He is a survivor of horrific life events. Drug and alcohol abuse, arrests, brushes with death, and the violent loss of his daughter, and the agonizing passing of his wife, plunged him into darkness and severed him from loved ones.

Never forgetting the despair of “the least of these,” he began loving others as a mentor to inmates nearing release, an advocate for the homeless in need of housing, and a hospice worker. Today, he is a volunteer custody case reviewer for the Massachusetts Department of Children and Families.

Doug also served others through writing. He wrote hospital and church grants, was a copywriter for New Hope Chapel, an art critic for The Patriot Ledger, and a guest blogger on Boston Globe’s innovation and technology blog. He has also appeared in the academic/peer reviewed publication The Journal of Product and Brand Management.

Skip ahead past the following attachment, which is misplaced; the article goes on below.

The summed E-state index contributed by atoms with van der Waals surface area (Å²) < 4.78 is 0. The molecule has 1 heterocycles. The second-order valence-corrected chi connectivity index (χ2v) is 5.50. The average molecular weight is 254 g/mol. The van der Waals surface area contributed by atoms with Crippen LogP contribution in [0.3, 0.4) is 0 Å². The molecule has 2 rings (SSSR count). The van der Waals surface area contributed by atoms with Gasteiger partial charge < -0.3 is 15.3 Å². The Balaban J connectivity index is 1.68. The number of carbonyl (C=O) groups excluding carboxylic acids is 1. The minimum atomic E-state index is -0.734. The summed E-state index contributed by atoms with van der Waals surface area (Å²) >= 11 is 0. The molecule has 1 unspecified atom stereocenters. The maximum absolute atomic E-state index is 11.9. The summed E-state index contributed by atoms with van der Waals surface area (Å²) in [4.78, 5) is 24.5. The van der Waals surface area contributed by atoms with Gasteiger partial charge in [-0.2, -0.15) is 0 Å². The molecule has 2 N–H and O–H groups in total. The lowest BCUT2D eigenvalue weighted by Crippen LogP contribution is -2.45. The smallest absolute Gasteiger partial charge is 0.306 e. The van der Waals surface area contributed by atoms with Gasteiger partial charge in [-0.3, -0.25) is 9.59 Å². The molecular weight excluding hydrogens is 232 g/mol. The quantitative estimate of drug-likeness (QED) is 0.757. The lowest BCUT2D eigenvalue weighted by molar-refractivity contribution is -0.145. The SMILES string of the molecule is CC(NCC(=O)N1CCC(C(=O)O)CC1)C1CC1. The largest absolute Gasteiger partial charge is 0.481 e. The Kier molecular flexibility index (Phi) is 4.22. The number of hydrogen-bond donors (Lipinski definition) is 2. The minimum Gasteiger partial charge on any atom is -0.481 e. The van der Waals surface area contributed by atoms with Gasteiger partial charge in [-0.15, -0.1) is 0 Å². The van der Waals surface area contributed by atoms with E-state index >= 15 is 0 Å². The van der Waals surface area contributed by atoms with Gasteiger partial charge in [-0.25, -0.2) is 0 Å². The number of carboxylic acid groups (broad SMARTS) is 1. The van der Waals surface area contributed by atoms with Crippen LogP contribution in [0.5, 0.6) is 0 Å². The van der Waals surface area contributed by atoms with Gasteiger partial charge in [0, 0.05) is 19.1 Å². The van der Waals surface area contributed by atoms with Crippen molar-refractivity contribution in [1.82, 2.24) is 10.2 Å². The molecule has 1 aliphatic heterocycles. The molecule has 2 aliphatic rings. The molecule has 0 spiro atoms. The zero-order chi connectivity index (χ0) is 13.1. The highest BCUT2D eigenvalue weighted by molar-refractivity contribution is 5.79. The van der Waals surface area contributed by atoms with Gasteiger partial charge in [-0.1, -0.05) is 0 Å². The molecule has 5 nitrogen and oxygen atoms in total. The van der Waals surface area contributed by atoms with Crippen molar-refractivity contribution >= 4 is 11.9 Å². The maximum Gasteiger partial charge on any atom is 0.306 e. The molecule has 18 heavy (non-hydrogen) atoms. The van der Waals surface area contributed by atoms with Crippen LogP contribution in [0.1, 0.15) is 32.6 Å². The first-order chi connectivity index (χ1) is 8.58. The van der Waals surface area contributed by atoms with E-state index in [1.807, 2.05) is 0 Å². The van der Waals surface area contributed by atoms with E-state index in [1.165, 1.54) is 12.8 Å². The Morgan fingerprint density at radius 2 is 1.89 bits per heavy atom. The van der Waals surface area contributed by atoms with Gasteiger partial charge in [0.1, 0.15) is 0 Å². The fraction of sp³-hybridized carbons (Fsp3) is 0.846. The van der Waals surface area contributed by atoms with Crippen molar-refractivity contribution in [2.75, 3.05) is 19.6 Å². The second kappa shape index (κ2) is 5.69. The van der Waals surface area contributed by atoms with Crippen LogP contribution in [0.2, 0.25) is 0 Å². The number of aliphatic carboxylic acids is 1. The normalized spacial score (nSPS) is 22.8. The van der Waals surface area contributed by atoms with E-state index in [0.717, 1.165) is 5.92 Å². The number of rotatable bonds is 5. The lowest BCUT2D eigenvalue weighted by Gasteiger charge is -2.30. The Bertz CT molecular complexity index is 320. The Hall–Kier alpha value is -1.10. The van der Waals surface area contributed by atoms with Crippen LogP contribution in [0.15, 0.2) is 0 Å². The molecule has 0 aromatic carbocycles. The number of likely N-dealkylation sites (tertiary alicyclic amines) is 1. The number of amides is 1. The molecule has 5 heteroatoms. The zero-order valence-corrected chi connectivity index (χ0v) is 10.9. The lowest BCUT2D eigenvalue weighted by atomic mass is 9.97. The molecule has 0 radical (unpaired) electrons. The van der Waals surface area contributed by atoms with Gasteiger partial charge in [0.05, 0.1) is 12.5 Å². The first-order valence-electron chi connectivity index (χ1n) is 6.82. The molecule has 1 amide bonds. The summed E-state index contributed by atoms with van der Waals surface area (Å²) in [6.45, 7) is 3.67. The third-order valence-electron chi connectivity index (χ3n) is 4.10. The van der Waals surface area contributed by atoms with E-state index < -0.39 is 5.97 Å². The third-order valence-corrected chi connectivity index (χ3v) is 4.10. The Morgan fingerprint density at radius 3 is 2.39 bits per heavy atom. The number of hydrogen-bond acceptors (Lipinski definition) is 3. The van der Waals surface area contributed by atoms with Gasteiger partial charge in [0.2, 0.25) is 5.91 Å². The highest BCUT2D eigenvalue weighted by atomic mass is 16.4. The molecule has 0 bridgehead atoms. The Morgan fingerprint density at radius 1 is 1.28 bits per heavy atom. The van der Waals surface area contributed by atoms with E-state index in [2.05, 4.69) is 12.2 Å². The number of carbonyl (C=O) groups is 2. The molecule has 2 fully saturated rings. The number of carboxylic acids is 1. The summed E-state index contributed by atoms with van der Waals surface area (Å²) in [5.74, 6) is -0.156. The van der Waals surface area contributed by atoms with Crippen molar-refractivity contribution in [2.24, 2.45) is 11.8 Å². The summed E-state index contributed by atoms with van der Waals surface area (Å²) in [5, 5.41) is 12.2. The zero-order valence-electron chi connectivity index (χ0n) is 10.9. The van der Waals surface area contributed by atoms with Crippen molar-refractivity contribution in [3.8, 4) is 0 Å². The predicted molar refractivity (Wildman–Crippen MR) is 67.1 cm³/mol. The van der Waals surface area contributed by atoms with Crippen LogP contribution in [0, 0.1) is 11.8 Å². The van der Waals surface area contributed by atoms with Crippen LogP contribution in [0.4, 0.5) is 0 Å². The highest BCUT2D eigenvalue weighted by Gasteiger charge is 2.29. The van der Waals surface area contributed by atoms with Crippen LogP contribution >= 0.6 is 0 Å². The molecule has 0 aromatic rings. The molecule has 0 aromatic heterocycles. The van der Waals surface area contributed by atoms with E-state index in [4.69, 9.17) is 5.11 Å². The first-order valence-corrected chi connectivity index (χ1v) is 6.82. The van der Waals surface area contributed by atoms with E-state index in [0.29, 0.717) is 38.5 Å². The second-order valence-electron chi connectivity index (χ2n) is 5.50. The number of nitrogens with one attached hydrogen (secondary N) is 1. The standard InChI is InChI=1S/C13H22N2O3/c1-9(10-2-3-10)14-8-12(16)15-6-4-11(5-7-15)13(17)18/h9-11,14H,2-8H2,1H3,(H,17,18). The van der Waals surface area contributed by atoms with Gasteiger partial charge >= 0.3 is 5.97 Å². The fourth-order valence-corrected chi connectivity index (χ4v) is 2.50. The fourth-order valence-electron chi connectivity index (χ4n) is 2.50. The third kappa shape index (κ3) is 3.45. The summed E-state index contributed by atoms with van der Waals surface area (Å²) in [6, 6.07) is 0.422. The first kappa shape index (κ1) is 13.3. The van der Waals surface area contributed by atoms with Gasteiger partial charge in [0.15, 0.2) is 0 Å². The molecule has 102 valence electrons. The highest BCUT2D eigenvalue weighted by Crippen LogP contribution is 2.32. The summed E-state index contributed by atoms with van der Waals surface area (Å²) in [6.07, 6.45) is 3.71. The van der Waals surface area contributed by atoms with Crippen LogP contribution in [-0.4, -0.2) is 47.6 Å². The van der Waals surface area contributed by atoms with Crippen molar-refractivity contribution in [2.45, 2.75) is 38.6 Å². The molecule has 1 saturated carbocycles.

In addition, Doug received honorable mention in L. Ron Hubbard’s Writers of the Future contest, as well as placing second in the inspirational category of the Veteran’s Administration nationwide writing competition. He has been mentored by members of the American Society of Journalists and Authors and continues to improve his craft through continuing education programs, writing conferences, and his writing group.

Today, Doug is again happily married to Terri. Upon their vows, he gained three adult children and seven grandchildren. When he’s not writing, he can be found playing with dolls or acting out the role of a villain or superhero. He is having the time of his life!